A troubled yet loving family man on a solo adventure deep in the wilderness has a gruesome accident and is the
only witness to an unspeakable horror that forces him to fight for his life
against a mysterious killer.
Written By: Glen Schultz
Directed By: Glen Schultz
An interesting name for a film and a rather mysterious sounding tag line should be more than enough to reel a few viewers into Glen Schultz's found footage styled Red Trail 90. The film opens with a brief scene showing the main character running away from a shack, all bloody before we flash back and start the actual film. Quickly then, Red Trail 90 begins to set it's pace and we begin down a much slower path to the films grim conclusion. The result is one of the slower Indie flicks you may come across and although it may have it's faults, it has enough great moments to make you wish it were a flawless piece.
The setup for Red Trail 90 is a flick that sets you up to be a great film, then makes you wait for that great conclusion. It's all about the time spent waiting for what you know will be a nice ending. At it's heart, this film is a well written "Found Footage" film that although has a lot going for it, also has some major issues standing in it's way. The main peeve of mine? The pacing and length. Red Trail 90 consists mainly of the lead character walking or 4-Wheeling through the woods. I can honestly say that the film's content consists of at least 75 percent of nothing but a lone man traveling the woods. In an attempt to break this up we are treated to flashbacks of the man's life before his trip. Not nearly enough though. However, let me put this into a positive perspective. Most of the film is one man in the woods. The fact that it remains watchable for over an hour is because there are enough interesting shots and good editing to keep you tuned in. At the end of the day though it's still a good 45 minutes of a man walking or driving in a forest. The best post work in the world couldn't change that. My other main gripe was a strange addition to the audio track. Constant and demonic sounding whispers. I'm guessing it was to beef up a few of the scenes, but I kept waiting for something Supernatural to happen. Anything. Nothing happened though. It turns out the "Whispering" actually served no purpose that I could see. None at all. Funny thing though... When watching Red Trail 90 the whispering helped keep me watching as I tried to figure out what it was. As the credits began to roll though, it really bothered me that I spent so much time thinking about something that had nothing to do with anything.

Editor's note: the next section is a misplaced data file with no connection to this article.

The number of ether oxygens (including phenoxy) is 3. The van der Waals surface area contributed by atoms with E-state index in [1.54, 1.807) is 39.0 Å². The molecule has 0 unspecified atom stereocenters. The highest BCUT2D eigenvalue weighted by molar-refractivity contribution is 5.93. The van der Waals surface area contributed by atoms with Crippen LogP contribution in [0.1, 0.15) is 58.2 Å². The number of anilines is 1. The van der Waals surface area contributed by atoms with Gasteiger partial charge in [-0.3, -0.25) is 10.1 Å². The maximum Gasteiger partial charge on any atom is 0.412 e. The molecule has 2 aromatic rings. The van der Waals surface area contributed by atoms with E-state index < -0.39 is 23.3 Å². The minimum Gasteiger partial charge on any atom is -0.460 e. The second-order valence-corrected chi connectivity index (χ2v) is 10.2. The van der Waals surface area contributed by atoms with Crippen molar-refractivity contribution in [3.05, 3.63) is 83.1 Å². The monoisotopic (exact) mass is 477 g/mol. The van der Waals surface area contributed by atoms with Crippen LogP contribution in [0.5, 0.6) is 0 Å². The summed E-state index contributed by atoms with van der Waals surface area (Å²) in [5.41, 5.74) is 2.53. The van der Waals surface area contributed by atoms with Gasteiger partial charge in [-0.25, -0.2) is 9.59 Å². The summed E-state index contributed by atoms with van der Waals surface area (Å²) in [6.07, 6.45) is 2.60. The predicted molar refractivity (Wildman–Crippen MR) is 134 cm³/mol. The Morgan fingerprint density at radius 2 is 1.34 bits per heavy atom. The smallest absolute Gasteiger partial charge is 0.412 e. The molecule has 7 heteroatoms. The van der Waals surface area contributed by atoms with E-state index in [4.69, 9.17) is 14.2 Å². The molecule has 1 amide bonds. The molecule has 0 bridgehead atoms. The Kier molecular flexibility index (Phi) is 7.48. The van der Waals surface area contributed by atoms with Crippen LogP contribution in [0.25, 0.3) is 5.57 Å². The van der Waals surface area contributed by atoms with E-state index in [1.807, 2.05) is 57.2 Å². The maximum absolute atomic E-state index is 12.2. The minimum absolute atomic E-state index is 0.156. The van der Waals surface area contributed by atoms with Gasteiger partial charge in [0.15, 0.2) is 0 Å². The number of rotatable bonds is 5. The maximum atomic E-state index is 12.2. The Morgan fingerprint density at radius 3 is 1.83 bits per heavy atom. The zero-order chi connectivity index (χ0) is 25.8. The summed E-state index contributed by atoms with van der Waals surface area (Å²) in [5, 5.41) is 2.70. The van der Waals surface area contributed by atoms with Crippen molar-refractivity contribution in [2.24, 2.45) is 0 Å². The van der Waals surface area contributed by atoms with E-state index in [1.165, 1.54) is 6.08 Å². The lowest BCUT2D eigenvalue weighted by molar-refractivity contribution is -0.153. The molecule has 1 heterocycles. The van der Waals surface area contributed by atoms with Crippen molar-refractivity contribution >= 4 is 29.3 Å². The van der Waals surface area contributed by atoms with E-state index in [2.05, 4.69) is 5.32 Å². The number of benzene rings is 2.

Red Trail 90 is not a perfect film but it's not a bad film either. There is enough good content here to keep you interested... just not enough to make it spectacular. I can't shake the feeling that if this same film were edited into a 30 minute short it would be amazing. Take out all the pointless wondering and get right to the point so to speak. Aside from filler though, I just don't see a point in 45 minutes of wondering with the occasional meaningless whisper thrown in.
Writer / Director Glen Schultz presents an interesting world and a good story with Red Trail 90. It's acted well and put together neatly. A great ending that get's your heart slowly pumping then jolts you into realization! For the cost of a good cup of Coffee now days, you are treated to a little over an hour of pure Indie Entertainment. That's money well spent.
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